The government is not doing enough to bridge the broadband divide between urban and rural areas, the Federation of Small Businesses (FSB) has claimed.
According to the lobby group, the coalition needs to outline how it will ensure the UK has a seamless broadband infrastructure, which meets the needs of companies across the country.
Research conducted by the FSB revealed that nine per cent of businesses have no access to broadband and 22 per cent cannot take advantage of next-generation services.
And among the 84 per cent that can use current generation broadband, there is a marked difference in the typical speeds they receive, the FSB said.
More than a quarter can only just obtain speeds considered by government to be a minimum level of service – 2Mb.
Despite the government pledging to deliver super-fast broadband to 90 per cent of the UK by 2015, the FSB is concerned that countryside areas are being left behind.
"A fast, reliable and guaranteed broadband service is crucial for small businesses wherever they are as the government looks to them for greater economic growth," the forum stated.
"Access to broadband allows small firms to expand into new markets, and allows staff to work flexibly. The potential for growth among small firms is great – the government just needs to ensure they give firms the right tools – including broadband infrastructure – to achieve this."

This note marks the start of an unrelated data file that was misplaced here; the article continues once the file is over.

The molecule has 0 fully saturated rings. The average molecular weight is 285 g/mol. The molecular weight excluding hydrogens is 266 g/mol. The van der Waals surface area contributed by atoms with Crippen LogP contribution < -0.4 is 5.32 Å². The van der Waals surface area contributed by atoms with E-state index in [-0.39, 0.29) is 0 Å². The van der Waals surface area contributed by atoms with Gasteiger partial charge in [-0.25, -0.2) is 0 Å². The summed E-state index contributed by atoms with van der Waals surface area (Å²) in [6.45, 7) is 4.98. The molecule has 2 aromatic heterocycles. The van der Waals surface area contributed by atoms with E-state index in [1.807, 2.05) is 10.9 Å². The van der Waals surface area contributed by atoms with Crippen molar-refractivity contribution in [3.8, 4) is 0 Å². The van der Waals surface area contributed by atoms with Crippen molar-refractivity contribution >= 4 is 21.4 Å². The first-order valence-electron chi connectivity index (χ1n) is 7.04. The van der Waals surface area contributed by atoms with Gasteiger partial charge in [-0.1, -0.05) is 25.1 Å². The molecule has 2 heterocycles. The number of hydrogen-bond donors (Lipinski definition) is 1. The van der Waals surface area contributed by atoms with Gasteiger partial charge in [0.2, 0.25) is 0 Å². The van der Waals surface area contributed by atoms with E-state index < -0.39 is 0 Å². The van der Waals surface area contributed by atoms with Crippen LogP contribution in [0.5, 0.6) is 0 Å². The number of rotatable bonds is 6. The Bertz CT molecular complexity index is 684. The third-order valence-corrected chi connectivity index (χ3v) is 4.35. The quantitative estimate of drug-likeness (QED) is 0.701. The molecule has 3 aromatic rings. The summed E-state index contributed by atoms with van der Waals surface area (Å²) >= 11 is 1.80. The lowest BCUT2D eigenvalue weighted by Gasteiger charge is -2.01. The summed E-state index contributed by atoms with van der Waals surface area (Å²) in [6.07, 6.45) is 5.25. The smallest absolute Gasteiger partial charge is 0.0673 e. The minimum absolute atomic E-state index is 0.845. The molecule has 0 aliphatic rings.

John Walker, national chairman of the FSB, said small businesses have been able to break down some of the barriers to markets, become more efficient as well as innovate and grow.
"A fast, reliable broadband service is crucial for this wherever a small business may be," he stated.
"However, we are concerned that the divide that currently splits urban and rural areas in terms of their broadband access, will not be resolved by the government's existing commitments."
Mr Walker said it is important the government sets out clear commitments and details on how it will deploy super-fast broadband across the entire country up to and beyond 2015.
"It must ensure businesses in all parts of the country can compete on a level playing field," he stated.
"We must ensure all small firms have the best opportunity available to them to grow, innovate and take on staff. Good broadband access, connection and speeds are central to that."